Eaton develops 48-volt aftertreatment heater controller to help manufacturers meet emissions regulations

Energy management company Eaton announced today that its eMobility business has introduced a 48-volt programmable power electronics control unit for electrically heated catalytic converters that can be used by commercial vehicle manufacturers to meet stricter global emissions regulations

Energy management company Eaton announced today that its eMobility business has introduced a 48-volt programmable power electronics control unit for electrically heated catalytic converters that can be used by commercial vehicle manufacturers to meet stricter global emissions regulations. Rapidly warming up the exhaust after-treatment catalytic converter and keeping it warm at low engine loads is essential for optimum performance and reduction of harmful nitrogen oxide (NOx) exhaust emissions.

“Commercial vehicle manufacturers face new challenges to generate and manage this level of electrical power for a single vehicle accessory,” said Tom Stoltz, chief engineer, 48-volt Systems, Eaton’s eMobility division. “Our control unit helps them meet these challenges and enables electrical integration to meet future regulations for ultra-low nitrogen oxide emissions.”

The air-cooled electric catalyst heating controller is part of Eaton’s broader portfolio of 48-volt electrical systems, which includes several technologies that allow manufacturers to integrate 48-volt architectures into next-generation vehicles. Eaton’s family of power electronics controllers for electric heaters are designed for solutions between 2 kW and 15 kW and operate at peak efficiency of up to 99%. The controller is designed to receive power commands from the aftertreatment system, provide soft start and soft stop capabilities to help maintain system voltage regulation and diagnostic feedback from the heating element.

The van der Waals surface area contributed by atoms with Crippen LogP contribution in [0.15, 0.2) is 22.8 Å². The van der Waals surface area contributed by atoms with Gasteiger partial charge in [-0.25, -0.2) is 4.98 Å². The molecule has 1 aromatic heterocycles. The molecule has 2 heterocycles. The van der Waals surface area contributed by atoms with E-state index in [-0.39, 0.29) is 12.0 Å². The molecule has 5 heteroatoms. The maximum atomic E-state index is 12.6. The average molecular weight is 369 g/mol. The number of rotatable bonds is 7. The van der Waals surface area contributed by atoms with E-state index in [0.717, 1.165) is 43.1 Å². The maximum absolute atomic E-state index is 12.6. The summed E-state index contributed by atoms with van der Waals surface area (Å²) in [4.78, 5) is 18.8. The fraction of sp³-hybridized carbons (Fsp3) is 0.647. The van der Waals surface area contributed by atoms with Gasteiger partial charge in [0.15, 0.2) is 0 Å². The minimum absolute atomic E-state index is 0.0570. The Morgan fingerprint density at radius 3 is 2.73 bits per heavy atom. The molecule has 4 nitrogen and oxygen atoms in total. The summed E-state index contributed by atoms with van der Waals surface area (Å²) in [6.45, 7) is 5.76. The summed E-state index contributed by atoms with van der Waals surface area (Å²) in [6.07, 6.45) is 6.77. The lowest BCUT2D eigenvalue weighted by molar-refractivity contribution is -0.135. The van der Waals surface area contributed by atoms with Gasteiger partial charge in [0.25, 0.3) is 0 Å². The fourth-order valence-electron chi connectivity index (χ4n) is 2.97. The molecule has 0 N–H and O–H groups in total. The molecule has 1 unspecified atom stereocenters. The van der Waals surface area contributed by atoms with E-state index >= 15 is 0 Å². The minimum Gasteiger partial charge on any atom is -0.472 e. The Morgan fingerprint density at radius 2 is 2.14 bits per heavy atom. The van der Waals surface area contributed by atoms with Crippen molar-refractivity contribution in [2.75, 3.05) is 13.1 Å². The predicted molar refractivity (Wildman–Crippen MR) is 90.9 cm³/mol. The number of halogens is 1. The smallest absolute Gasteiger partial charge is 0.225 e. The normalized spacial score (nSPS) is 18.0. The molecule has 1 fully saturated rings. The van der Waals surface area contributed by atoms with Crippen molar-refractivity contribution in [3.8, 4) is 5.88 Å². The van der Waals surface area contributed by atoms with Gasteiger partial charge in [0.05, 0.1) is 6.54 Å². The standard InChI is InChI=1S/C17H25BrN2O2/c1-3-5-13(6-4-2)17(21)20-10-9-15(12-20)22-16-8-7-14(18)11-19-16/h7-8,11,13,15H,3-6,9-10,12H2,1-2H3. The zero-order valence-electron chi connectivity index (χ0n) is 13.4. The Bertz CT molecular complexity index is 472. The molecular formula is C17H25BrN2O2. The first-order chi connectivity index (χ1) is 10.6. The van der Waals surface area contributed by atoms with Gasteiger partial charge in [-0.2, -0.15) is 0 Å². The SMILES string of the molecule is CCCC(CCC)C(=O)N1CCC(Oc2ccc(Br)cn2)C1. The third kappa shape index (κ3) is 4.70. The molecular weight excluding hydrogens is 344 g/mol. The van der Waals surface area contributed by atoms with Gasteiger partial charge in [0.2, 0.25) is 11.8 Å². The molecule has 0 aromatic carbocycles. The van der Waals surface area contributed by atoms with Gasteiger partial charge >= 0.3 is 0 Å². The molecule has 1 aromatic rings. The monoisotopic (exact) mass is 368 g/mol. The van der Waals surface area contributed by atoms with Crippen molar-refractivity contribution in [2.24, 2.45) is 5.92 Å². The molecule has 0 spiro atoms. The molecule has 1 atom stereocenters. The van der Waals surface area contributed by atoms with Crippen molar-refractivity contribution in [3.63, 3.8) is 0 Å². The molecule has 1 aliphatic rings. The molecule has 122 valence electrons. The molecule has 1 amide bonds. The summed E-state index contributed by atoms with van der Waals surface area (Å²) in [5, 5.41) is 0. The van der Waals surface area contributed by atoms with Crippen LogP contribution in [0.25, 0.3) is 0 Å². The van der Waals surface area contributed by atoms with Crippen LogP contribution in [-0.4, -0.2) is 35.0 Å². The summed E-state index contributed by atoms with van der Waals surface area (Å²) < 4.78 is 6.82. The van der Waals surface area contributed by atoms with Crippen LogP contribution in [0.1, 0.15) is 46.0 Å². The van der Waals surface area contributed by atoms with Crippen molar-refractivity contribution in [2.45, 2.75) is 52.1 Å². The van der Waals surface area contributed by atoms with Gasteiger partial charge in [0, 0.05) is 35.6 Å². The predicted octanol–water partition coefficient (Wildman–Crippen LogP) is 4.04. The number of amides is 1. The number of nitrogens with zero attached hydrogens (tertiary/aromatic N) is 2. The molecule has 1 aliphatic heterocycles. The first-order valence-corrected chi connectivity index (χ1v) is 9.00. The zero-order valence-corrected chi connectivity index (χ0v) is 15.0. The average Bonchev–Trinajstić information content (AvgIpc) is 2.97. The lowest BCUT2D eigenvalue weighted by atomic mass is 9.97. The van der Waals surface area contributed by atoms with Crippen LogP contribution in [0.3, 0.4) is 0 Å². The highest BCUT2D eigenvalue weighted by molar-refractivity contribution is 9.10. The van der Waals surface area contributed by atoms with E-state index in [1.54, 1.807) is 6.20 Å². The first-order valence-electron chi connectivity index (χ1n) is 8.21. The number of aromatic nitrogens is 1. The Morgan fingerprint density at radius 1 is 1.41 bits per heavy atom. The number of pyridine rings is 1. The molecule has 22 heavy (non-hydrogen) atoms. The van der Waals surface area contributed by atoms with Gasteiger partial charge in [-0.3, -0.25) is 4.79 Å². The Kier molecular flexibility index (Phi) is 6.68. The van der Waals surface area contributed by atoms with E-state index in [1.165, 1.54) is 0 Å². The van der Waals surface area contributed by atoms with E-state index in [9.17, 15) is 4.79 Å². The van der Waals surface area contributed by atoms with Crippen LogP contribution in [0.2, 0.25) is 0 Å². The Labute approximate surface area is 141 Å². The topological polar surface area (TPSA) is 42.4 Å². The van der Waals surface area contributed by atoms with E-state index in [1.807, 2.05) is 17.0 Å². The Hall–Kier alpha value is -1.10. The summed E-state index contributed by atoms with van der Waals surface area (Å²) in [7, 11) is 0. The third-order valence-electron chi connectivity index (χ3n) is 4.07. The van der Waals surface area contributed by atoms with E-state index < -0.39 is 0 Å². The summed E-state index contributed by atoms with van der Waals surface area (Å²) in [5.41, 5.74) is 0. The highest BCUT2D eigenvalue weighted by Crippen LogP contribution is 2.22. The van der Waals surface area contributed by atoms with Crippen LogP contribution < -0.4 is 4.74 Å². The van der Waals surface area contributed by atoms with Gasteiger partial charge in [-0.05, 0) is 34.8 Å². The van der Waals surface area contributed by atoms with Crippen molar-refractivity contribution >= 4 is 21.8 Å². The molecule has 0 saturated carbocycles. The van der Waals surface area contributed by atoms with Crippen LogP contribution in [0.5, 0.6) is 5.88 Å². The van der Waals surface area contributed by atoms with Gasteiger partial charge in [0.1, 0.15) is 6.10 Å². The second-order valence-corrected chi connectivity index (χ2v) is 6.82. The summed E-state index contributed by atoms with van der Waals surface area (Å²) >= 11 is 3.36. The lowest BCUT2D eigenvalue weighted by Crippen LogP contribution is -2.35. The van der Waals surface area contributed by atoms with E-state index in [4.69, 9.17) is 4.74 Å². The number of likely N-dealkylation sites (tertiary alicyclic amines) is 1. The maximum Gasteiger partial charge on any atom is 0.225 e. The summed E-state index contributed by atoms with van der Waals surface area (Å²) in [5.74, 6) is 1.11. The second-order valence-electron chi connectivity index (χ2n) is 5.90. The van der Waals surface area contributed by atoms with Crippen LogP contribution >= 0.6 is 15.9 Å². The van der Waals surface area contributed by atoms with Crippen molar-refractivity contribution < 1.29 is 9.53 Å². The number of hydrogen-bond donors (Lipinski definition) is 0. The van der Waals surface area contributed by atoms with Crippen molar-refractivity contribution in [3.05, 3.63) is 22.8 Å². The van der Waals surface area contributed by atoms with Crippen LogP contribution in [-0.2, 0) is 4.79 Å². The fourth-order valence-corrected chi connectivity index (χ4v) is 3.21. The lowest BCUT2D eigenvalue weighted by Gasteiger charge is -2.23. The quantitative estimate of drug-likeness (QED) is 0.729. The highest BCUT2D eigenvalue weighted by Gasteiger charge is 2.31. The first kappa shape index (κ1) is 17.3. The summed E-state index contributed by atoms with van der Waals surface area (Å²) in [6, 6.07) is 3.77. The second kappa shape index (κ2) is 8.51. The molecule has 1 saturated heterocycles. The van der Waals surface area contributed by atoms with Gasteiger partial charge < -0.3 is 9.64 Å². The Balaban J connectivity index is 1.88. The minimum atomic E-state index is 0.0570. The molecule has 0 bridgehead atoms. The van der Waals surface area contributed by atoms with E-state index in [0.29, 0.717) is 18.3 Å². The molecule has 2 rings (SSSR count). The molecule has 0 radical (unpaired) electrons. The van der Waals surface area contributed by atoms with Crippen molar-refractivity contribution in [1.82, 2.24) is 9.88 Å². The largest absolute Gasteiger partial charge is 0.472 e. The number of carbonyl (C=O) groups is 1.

“The aftertreatment catalytic converter heater controller contains all the necessary power electronics to power the heater smoothly and ensure the vehicle’s electrical system remains stable during heater operation,” said Stoltz.

This technology comes at a time when car manufacturers worldwide are faced with stricter emissions standards. In Europe, the next stage of emission standards, known as Euro VII for heavy-duty diesel trucks, should be introduced as early as 2026. In the US, the California Air Resources Board and the US Environmental Protection Agency will introduce stricter regulations in 2024 and 2027. Collectively, the new regulations are designed to lower NOx limits for exhaust pipes by up to 90%, eliminating the need for global manufacturers to introduce additional applying emission abatement strategies, such as electric catalyst heating, is accelerated.

Eaton is an intelligent energy management company dedicated to improving the quality of life and protecting the environment for people everywhere. We are guided by our commitment to doing business the right way, operating sustainably and helping our customers manage energy today and well into the future. By responding to the global growth trends of electrification and digitalization, we are accelerating the planet’s transition to renewable energy, helping to solve the most pressing energy management challenges and doing what is best for our stakeholders and the whole society.

SOURCE: eaton

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